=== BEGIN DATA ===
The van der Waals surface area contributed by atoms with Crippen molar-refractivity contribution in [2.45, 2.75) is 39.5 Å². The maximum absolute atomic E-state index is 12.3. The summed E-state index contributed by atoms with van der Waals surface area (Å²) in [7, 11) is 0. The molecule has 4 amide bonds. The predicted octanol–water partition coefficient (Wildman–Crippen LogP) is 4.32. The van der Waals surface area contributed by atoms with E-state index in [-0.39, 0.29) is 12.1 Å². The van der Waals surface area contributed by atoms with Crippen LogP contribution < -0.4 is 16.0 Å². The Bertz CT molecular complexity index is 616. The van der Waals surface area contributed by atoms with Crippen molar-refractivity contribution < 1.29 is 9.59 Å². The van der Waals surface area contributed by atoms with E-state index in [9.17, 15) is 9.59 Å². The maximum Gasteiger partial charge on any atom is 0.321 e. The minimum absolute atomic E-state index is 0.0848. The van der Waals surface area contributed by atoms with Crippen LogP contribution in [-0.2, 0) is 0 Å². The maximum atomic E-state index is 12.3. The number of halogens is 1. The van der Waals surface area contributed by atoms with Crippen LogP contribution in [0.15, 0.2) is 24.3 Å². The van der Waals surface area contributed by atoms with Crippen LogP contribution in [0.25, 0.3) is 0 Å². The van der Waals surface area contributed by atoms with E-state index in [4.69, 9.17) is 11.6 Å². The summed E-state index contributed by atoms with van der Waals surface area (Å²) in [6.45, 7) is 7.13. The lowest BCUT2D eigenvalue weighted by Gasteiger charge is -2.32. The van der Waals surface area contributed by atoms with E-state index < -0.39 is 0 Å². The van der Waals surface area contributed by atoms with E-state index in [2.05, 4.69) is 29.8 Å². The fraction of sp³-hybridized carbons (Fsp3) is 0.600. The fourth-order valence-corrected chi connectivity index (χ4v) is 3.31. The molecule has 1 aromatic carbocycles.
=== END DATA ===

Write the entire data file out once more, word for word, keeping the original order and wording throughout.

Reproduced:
The van der Waals surface area contributed by atoms with Crippen molar-refractivity contribution in [2.45, 2.75) is 39.5 Å². The maximum absolute atomic E-state index is 12.3. The summed E-state index contributed by atoms with van der Waals surface area (Å²) in [7, 11) is 0. The molecule has 4 amide bonds. The predicted octanol–water partition coefficient (Wildman–Crippen LogP) is 4.32. The van der Waals surface area contributed by atoms with E-state index in [-0.39, 0.29) is 12.1 Å². The van der Waals surface area contributed by atoms with Crippen LogP contribution < -0.4 is 16.0 Å². The Bertz CT molecular complexity index is 616. The van der Waals surface area contributed by atoms with Crippen molar-refractivity contribution < 1.29 is 9.59 Å². The van der Waals surface area contributed by atoms with E-state index in [9.17, 15) is 9.59 Å². The maximum Gasteiger partial charge on any atom is 0.321 e. The minimum absolute atomic E-state index is 0.0848. The van der Waals surface area contributed by atoms with Crippen LogP contribution in [-0.2, 0) is 0 Å². The maximum atomic E-state index is 12.3. The number of halogens is 1. The van der Waals surface area contributed by atoms with Crippen LogP contribution in [0.15, 0.2) is 24.3 Å². The van der Waals surface area contributed by atoms with Crippen LogP contribution in [0.25, 0.3) is 0 Å². The van der Waals surface area contributed by atoms with E-state index in [4.69, 9.17) is 11.6 Å². The summed E-state index contributed by atoms with van der Waals surface area (Å²) in [6.45, 7) is 7.13. The lowest BCUT2D eigenvalue weighted by Gasteiger charge is -2.32. The van der Waals surface area contributed by atoms with E-state index < -0.39 is 0 Å². The van der Waals surface area contributed by atoms with E-state index in [2.05, 4.69) is 29.8 Å². The fraction of sp³-hybridized carbons (Fsp3) is 0.600. The fourth-order valence-corrected chi connectivity index (χ4v) is 3.31. The molecule has 1 aromatic carbocycles.